A Lesson in Leadership
Today, Helping Hands visited the Detroit Achievement Academy in Detroit, MI to teach the sixth grade class about leadership. While leadership is a trait that is commonly referenced and highly sought after, it is found to be difficult to implement in practice. As such, we entered the sixth grade classrooms with a few goals: to teach the students what effective leadership looks like, to illustrate opportunities in which the students could practice leadership in their own communities and to instill the belief that each student in that room is a leader. At Helping Hands, we believe that leadership comes in many different forms and is inherent in every individual. By connecting with students and teaching them how to best utilize their leadership skills, we believe that we can truly influence the next generation of leaders and visionaries.
We began by engaging the class in an open discussion about what traits constitute a leader, what roles do leaders take and what encompasses the mindset of a leader. In this lively brainstorming process, the students came to the conclusion that a leader does much more than just lead. The sixth graders decided that leaders are also motivated, role-models, listeners, responsible, respectful, influential and more. With that in mind, we then asked the students to work on a worksheet activity to come up with their "superheroes". From Superman to mom and dad to Cardi B to Lebron James, the answers were absolutely diverse. So could these individuals be considered leaders? Upon posing this question, we sought to push the students to recognize the subtleties of leadership and that leadership is not always blatantly obvious. Eventually, a young boy raised his hand and shared a statement that captured the essence of these activities.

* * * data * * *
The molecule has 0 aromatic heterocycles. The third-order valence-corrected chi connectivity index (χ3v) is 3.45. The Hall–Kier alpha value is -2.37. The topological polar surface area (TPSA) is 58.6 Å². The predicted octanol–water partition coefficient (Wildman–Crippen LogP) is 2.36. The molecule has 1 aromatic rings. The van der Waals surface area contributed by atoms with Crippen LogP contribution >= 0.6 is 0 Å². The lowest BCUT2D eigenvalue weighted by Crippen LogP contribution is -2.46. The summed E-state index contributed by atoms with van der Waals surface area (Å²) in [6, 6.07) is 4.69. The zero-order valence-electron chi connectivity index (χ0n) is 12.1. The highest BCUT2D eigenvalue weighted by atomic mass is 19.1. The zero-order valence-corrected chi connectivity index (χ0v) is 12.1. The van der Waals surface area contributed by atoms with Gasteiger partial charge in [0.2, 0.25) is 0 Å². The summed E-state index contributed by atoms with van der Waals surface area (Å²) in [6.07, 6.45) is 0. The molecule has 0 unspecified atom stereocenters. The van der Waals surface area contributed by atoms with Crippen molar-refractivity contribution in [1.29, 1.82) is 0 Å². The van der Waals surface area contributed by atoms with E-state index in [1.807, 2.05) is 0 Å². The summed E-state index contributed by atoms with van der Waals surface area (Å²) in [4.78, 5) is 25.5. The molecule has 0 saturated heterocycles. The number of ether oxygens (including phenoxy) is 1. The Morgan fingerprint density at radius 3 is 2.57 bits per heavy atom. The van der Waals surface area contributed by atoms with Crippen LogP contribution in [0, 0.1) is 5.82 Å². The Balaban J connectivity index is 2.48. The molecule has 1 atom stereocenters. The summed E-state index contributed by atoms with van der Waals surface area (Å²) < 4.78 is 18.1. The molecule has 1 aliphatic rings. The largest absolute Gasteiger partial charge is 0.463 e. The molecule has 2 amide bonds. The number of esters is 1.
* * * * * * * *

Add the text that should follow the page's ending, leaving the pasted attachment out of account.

"So we can all be leaders, right?" he exclaimed.
The answer was a definite "YES". The students then began to discuss how they could be leaders in their communities whether it be at home, in the classroom, during a sports practice, with their friends, etc. We were so happy to see the students develop a new understanding of leadership, one that was more accessible and applicable to their own lives. As we concluded our seminar, the teachers asked the students if any of them had any concluding remarks to reflect on their experiences. From the middle of the classroom, a young girl named Sierra raised her hand and made a heart-warming comment.
"I appreciate our two guests because they have not only given us positivity for the rest of the day but for the rest of our lives to become leaders."
And at that moment, we knew that our message had truly resonated and confirmed that we were looking at a group of great leaders.